Being Heart Healthy is About ‘Eating Patterns’ and Active Lifestyles

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December 23, 2020


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As the first “shelter-in-place” orders went into effect in March of this year, the American Heart Association (AHA) intensified its campaign to educate U.S. adults about their ability to control risk factors for heart disease, heart attacks and stroke.

Several months into the pandemic, the AHA still urges everyone to follow the so-called Life’s Simple 7 plan. It covers the seven key areas of prevention: Managing blood pressure, controlling cholesterol, reducing blood sugar, exercising regularly, healthy eating, weight management and not smoking.

Heart healthy eating is a big focus of heart disease management and prevention, according to Theodore Feldman, M.D., medical director of prevention and community health at Miami Cardiac & Vascular Institute, and Lucette Talamas, a registered dietitian with Community Health at Baptist Health South Florida. Dr. Feldman and Ms. Talamas were recently featured in a Miami Cardiac & Vascular Institute webcast, “Ask the Heart Doctor: Heart Healthy Eating.”

“There’s a ton of good science when it comes to heart healthy eating and nutrition as it relates to overall health,” said Dr. Feldman. “But it’s really much more … it’s more about eating patterns. And it’s about incorporating healthy eating in terms of an overall lifestyle and a general approach to health — with regular exercise and weight management, not smoking, moderating alcohol and caffeine, and finding that right mix while managing your stress.”

The U.S. government’s dietary guidelines, also known as My Plate, focus on plant-based options, says Lucette Talamas, a registered dietitian with Community Heath at Baptist Health South Florida. About half of the government’s My Plate is fruits and vegetables, while the other half is grains and protein. Overall, 75 percent of the plate has always been plant-based.

The Mediterranean Diet — highly rated by dietitians — focuses on fruits and vegetables, but make allowances for lean proteins from fish and poultry. Both plans strongly restrict red meat, overly processed meats and sugary drinks.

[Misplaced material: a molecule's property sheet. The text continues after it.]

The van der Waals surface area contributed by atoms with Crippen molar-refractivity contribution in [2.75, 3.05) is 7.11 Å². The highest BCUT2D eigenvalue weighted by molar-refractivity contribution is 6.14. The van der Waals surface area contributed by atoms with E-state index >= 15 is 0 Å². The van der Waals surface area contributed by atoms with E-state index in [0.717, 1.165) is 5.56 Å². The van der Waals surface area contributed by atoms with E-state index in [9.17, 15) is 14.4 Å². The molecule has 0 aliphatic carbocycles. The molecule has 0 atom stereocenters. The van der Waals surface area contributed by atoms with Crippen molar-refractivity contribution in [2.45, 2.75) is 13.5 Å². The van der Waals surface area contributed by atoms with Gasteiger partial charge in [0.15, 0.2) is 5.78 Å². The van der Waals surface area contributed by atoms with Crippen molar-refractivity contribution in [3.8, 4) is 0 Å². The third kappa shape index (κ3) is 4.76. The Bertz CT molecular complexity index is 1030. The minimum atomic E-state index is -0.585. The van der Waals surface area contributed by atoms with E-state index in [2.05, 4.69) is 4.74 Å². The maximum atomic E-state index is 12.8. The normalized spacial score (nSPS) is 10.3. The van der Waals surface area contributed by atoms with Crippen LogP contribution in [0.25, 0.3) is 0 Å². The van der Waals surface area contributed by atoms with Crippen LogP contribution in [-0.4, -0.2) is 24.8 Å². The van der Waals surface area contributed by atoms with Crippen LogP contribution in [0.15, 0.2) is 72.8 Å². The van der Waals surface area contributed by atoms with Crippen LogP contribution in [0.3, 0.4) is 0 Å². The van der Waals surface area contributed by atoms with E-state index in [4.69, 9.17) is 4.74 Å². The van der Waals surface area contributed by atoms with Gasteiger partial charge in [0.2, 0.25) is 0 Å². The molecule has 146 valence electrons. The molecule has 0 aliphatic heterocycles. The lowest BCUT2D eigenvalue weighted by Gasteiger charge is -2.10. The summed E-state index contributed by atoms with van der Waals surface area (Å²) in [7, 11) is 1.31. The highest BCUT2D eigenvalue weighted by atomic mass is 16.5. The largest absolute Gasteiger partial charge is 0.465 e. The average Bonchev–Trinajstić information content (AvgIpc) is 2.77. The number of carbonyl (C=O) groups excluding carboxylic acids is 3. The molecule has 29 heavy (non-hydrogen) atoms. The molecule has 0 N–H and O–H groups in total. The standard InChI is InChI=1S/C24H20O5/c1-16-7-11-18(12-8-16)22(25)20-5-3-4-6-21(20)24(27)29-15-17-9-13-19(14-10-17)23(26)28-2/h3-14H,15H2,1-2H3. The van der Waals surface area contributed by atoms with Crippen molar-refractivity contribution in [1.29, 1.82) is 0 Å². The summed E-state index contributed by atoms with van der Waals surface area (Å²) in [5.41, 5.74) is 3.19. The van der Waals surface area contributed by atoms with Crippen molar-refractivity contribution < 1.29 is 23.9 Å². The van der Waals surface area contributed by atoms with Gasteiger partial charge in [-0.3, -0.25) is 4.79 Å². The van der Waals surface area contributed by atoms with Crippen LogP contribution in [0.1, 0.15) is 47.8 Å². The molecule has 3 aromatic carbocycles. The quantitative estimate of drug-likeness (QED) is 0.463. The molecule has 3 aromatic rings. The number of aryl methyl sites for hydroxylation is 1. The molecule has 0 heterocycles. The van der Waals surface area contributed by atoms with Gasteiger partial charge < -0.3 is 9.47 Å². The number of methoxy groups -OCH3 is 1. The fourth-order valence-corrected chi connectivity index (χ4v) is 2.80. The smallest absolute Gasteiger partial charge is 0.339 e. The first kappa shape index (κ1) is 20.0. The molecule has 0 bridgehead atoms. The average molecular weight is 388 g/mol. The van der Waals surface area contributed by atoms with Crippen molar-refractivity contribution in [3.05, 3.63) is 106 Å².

The Mediterranean Diet highlights vegetables, fruits, herbs, nuts, beans and whole grains. Its foundation is made of plant-based foods. Moderate amounts of dairy, poultry and eggs are also central to the Mediterranean diet, as is seafood. In contrast, red meat is eaten only occasionally.

“The Mediterranean diet is actually not a set diet,” explains Lucette Talamas. “I know it sounds confusing because it’s called the Mediterranean Diet. It’s actually a dietary pattern … which just means what are the foods that are that you’re eating more often and what are foods that you are eating less often.”

Ms. Talamas says she likes the flexibility of the “true Mediterranean Diet pattern.”

“It’s a collection of eating patterns from all the different countries that surround the Mediterranean Sea, so there’s a lot of different countries and different cultures and lifestyles,” she says.

The base of the recommended Mediterranean Diet pyramid covers health living, which include regular exercise and physical activity, weight management and controlling stress.

“The base of the pyramid starts with lifestyle,” explains Ms. Talamas. “You know that nutrition is a really important part of heart health and prevention and management of any chronic disease. But so is overall lifestyle — being physically active, enjoying your meals, like actually stopping and eating your meals versus eating in a rush and things like that.

The largest part of the pyramid describes the foods “most abundant” in the Mediterranean eating pattern. “It’s basically all of your plant-based foods —  so your fruits your vegetables your grains, mostly whole grain, beans, nuts, seeds, legumes, herbs, spices and vegetable oils, specifically olive oil,” says Ms. Talamas.

Dr. Feldman adds that it’s important to focus on healthy eating overall, instead of tyring different diets.

“I would pay much less attention to this being good for this week, and this being bad for next week, because you’ll drive yourself crazy,” said Dr. Feldman. “Over time, we have developed certain principles: trans fats are bad; high fructose corn syrups are bad; processed foods have a ton of salt.. “I would focus much more on the principles of healthy eating whole non-processed foods.”

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